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Rewilding Tasmania’s Lake Pedder: Past Loss as Nature’s Lex Ferenda


Richardson, BJ, Rewilding Tasmania's Lake Pedder: Past Loss as Nature's Lex Ferenda, University of Tasmania Law Review, 33, (2) pp. 194 - 221. ISSN 0082-2108 (2014) [Refereed Article]


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Our understanding of the temporal dimensions of environmental law must improve in order to better comprehend why environmental law is often ineffective and to stimulate new approaches to its reform. This article is about one of these temporalities, as unveiled through a case study of Tasmania’s dammed Lake Pedder. It evokes the importance of the past – in particular the need to restore and ‘rewild’ past ecosystems – as a basis for environmental policy. Unlike the dominant temporal orientation of environmental law that emphasises the future, as exemplified by its rhetoric about ‘sustainable development’ and ‘intergenerational’ responsibilities, the effective protection and sustainable utilisation of nature must also draw sustenance from the past and heal former losses. ‘Rewilding’ is a recent addition to the lexicon of environmental law that to some extent evokes this orientation. The Lake Pedder story provides insights into the challenges of effective rewilding and its implications for nature’s lex ferenda.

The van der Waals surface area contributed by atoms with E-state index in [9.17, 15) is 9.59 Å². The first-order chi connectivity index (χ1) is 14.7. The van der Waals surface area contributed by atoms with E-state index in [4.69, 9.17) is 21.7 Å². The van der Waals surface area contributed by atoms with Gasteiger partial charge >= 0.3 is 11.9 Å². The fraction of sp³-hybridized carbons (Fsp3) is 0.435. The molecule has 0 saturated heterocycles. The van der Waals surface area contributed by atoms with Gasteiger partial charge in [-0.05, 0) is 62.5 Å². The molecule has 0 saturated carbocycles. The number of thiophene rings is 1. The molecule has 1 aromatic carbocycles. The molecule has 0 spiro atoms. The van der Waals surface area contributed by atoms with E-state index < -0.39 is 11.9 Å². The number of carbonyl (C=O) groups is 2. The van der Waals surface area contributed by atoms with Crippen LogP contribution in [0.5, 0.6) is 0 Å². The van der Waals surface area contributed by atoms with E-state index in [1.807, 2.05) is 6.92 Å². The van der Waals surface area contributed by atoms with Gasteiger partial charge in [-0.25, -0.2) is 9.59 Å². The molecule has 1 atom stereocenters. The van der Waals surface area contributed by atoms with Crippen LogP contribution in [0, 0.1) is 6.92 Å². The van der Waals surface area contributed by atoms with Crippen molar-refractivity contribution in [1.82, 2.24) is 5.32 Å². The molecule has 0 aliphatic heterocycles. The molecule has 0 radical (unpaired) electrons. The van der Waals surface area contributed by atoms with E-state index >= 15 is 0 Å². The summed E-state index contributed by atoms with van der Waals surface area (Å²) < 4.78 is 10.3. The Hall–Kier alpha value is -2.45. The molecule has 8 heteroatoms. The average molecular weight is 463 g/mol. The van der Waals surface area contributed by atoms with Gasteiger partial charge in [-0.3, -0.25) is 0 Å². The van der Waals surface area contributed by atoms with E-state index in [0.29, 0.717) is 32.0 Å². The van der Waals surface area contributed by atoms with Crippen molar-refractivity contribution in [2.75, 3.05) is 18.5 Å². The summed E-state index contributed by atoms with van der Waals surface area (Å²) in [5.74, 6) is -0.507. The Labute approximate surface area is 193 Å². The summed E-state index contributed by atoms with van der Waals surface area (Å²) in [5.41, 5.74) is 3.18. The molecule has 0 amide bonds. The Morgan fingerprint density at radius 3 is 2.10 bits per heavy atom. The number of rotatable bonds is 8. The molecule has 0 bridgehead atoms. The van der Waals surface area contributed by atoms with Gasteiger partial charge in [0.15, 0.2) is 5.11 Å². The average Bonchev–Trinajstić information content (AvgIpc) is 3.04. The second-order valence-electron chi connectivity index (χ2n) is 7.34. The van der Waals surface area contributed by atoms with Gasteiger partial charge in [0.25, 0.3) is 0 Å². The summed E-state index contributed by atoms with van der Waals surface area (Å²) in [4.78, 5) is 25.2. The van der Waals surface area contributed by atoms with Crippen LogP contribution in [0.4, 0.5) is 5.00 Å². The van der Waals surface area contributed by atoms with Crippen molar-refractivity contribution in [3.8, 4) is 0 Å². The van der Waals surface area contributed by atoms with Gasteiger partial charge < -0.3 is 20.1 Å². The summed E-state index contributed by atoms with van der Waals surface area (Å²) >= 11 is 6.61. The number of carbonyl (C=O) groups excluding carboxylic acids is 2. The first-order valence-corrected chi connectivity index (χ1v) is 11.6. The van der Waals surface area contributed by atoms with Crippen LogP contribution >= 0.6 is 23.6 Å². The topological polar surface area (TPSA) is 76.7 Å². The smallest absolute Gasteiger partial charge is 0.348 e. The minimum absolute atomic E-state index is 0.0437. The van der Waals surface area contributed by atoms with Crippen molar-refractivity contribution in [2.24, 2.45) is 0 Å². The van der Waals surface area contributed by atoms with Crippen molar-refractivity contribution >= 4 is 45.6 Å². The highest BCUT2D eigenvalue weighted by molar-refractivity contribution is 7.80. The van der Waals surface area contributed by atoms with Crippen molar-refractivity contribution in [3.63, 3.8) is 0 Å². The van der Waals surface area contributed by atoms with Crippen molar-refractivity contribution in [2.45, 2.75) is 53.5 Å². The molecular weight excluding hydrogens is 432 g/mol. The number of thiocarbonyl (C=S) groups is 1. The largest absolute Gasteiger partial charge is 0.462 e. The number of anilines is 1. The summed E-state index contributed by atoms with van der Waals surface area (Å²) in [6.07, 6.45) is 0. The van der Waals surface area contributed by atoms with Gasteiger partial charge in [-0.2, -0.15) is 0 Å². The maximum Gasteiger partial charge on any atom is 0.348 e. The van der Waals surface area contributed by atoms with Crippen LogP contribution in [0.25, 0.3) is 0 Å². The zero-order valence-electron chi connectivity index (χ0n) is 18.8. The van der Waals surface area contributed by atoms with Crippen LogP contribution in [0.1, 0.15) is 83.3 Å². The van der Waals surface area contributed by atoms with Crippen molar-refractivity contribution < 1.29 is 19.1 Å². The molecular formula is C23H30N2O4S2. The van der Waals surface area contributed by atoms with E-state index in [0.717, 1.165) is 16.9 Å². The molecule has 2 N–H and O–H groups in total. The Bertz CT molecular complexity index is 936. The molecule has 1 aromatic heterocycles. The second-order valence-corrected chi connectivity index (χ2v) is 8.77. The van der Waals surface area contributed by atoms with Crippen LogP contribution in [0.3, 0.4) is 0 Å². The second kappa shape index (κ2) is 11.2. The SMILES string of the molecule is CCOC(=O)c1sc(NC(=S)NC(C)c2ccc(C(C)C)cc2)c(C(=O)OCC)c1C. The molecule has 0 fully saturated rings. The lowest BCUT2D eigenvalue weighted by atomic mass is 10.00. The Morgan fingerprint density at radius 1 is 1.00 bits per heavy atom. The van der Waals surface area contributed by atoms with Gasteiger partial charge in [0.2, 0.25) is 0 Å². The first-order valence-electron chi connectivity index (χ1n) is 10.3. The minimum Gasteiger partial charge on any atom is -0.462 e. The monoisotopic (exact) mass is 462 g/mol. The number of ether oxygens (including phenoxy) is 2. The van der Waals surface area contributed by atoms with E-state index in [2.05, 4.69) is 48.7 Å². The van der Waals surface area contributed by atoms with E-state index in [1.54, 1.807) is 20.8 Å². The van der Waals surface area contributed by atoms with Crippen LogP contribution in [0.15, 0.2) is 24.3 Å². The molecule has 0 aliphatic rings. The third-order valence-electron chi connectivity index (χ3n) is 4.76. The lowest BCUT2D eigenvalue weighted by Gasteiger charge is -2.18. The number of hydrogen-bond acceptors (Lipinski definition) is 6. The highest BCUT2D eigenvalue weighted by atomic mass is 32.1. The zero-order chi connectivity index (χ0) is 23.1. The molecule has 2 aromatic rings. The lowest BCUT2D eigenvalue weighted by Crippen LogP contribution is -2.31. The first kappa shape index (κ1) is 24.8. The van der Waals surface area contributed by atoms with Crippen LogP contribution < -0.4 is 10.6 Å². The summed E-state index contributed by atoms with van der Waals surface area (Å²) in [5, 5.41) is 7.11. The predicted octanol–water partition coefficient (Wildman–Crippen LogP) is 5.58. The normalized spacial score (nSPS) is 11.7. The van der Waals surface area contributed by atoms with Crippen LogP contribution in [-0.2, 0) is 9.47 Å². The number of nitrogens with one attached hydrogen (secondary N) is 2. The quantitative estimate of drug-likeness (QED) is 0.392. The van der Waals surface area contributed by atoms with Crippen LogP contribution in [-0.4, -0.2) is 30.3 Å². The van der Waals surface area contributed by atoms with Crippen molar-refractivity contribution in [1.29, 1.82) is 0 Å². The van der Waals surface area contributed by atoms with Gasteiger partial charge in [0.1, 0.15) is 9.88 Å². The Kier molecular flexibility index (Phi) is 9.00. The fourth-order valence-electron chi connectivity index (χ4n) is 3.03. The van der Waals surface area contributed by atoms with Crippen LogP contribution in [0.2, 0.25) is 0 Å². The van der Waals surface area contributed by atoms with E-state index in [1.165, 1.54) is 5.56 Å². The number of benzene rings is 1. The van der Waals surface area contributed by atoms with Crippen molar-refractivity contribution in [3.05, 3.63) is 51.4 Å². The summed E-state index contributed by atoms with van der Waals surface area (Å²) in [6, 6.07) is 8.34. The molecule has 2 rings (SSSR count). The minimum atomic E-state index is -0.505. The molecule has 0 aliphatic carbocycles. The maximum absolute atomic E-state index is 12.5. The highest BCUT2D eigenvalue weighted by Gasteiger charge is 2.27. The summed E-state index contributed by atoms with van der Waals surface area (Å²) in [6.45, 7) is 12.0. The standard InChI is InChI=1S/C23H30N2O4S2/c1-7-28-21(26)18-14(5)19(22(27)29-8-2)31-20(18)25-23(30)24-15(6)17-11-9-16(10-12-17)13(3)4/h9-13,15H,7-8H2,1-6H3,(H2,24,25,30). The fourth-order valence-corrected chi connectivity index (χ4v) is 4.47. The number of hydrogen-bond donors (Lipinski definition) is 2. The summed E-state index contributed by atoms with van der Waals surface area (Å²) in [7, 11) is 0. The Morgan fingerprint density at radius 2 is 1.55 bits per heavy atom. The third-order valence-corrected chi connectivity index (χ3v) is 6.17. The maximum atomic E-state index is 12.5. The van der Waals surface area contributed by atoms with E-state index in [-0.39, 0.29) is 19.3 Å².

Item Details

Item Type:Refereed Article
Research Division:Law and Legal Studies
Research Group:Environmental and resources law
Research Field:Environmental law
Objective Division:Expanding Knowledge
Objective Group:Expanding knowledge
Objective Field:Expanding knowledge in law and legal studies
UTAS Author:Richardson, BJ (Professor Benjamin Richardson)
ID Code:98939
Year Published:2014
Deposited By:Faculty of Law
Deposited On:2015-03-10
Last Modified:2017-11-30
Downloads:72 View Download Statistics

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